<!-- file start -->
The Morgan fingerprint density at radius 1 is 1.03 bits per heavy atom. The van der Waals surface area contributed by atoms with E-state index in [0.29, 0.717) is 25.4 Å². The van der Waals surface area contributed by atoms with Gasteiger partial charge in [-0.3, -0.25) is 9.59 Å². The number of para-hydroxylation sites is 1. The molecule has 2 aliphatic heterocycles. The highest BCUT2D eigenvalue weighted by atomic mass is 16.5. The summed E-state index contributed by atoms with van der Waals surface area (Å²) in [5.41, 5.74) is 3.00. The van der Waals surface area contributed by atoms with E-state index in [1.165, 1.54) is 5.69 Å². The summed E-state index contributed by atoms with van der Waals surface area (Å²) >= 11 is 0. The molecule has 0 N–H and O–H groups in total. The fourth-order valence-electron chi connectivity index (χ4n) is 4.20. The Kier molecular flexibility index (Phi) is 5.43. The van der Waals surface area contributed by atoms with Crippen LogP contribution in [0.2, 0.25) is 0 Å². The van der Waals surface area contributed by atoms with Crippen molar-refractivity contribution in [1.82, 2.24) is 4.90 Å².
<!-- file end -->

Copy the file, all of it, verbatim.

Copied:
The Morgan fingerprint density at radius 1 is 1.03 bits per heavy atom. The van der Waals surface area contributed by atoms with E-state index in [0.29, 0.717) is 25.4 Å². The van der Waals surface area contributed by atoms with Gasteiger partial charge in [-0.3, -0.25) is 9.59 Å². The number of para-hydroxylation sites is 1. The molecule has 2 aliphatic heterocycles. The highest BCUT2D eigenvalue weighted by atomic mass is 16.5. The summed E-state index contributed by atoms with van der Waals surface area (Å²) in [5.41, 5.74) is 3.00. The van der Waals surface area contributed by atoms with E-state index in [1.165, 1.54) is 5.69 Å². The summed E-state index contributed by atoms with van der Waals surface area (Å²) >= 11 is 0. The molecule has 0 N–H and O–H groups in total. The fourth-order valence-electron chi connectivity index (χ4n) is 4.20. The Kier molecular flexibility index (Phi) is 5.43. The van der Waals surface area contributed by atoms with Crippen LogP contribution in [0.2, 0.25) is 0 Å². The van der Waals surface area contributed by atoms with Crippen molar-refractivity contribution in [1.82, 2.24) is 4.90 Å².